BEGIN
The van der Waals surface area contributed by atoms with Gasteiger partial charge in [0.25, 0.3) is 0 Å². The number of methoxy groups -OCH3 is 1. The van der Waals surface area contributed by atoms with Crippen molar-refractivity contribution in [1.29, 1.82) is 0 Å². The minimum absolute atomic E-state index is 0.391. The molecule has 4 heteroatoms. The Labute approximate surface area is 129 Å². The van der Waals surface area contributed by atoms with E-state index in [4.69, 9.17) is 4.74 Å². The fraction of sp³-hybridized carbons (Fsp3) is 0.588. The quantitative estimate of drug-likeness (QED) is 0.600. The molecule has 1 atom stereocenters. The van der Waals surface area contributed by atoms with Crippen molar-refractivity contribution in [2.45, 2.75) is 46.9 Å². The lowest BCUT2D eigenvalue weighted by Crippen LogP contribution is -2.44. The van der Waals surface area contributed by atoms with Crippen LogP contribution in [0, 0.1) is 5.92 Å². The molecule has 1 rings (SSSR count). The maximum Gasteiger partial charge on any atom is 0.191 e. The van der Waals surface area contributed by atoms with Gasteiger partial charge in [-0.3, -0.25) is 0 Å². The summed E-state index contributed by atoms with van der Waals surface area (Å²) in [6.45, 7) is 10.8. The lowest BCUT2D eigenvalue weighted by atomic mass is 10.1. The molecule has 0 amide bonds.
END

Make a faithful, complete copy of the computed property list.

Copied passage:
The van der Waals surface area contributed by atoms with Gasteiger partial charge in [0.25, 0.3) is 0 Å². The number of methoxy groups -OCH3 is 1. The van der Waals surface area contributed by atoms with Crippen molar-refractivity contribution in [1.29, 1.82) is 0 Å². The minimum absolute atomic E-state index is 0.391. The molecule has 4 heteroatoms. The Labute approximate surface area is 129 Å². The van der Waals surface area contributed by atoms with E-state index in [4.69, 9.17) is 4.74 Å². The fraction of sp³-hybridized carbons (Fsp3) is 0.588. The quantitative estimate of drug-likeness (QED) is 0.600. The molecule has 1 atom stereocenters. The van der Waals surface area contributed by atoms with Crippen molar-refractivity contribution in [2.45, 2.75) is 46.9 Å². The lowest BCUT2D eigenvalue weighted by Crippen LogP contribution is -2.44. The van der Waals surface area contributed by atoms with Crippen LogP contribution in [0, 0.1) is 5.92 Å². The molecule has 1 rings (SSSR count). The maximum Gasteiger partial charge on any atom is 0.191 e. The van der Waals surface area contributed by atoms with Gasteiger partial charge in [-0.3, -0.25) is 0 Å². The summed E-state index contributed by atoms with van der Waals surface area (Å²) in [6.45, 7) is 10.8. The lowest BCUT2D eigenvalue weighted by atomic mass is 10.1. The molecule has 0 amide bonds.